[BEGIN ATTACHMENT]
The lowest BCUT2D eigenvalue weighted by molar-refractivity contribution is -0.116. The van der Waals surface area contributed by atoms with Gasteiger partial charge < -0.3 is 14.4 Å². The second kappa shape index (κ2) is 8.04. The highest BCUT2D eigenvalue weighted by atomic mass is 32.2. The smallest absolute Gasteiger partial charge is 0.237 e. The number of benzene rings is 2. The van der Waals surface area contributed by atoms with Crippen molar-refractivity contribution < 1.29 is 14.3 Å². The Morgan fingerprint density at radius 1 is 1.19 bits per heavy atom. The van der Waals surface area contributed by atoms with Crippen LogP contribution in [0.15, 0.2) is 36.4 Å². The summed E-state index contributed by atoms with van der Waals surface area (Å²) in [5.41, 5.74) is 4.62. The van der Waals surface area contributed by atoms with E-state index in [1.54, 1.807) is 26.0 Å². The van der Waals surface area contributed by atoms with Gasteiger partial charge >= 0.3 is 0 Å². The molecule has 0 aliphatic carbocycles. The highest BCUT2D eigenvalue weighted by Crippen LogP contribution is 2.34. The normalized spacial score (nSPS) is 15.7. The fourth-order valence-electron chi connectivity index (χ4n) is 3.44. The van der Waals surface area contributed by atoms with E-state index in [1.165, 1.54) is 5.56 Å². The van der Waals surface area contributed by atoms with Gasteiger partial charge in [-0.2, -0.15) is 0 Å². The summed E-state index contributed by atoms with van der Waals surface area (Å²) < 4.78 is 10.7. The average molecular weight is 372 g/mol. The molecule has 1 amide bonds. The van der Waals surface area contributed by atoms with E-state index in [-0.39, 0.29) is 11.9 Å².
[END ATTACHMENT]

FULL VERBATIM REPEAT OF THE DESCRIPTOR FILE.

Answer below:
The lowest BCUT2D eigenvalue weighted by molar-refractivity contribution is -0.116. The van der Waals surface area contributed by atoms with Gasteiger partial charge < -0.3 is 14.4 Å². The second kappa shape index (κ2) is 8.04. The highest BCUT2D eigenvalue weighted by atomic mass is 32.2. The smallest absolute Gasteiger partial charge is 0.237 e. The number of benzene rings is 2. The van der Waals surface area contributed by atoms with Crippen molar-refractivity contribution < 1.29 is 14.3 Å². The Morgan fingerprint density at radius 1 is 1.19 bits per heavy atom. The van der Waals surface area contributed by atoms with Crippen LogP contribution in [0.15, 0.2) is 36.4 Å². The summed E-state index contributed by atoms with van der Waals surface area (Å²) in [5.41, 5.74) is 4.62. The van der Waals surface area contributed by atoms with E-state index in [1.54, 1.807) is 26.0 Å². The van der Waals surface area contributed by atoms with Gasteiger partial charge >= 0.3 is 0 Å². The molecule has 0 aliphatic carbocycles. The highest BCUT2D eigenvalue weighted by Crippen LogP contribution is 2.34. The normalized spacial score (nSPS) is 15.7. The fourth-order valence-electron chi connectivity index (χ4n) is 3.44. The van der Waals surface area contributed by atoms with E-state index in [1.165, 1.54) is 5.56 Å². The van der Waals surface area contributed by atoms with Gasteiger partial charge in [-0.2, -0.15) is 0 Å². The summed E-state index contributed by atoms with van der Waals surface area (Å²) < 4.78 is 10.7. The average molecular weight is 372 g/mol. The molecule has 1 amide bonds. The van der Waals surface area contributed by atoms with E-state index in [-0.39, 0.29) is 11.9 Å².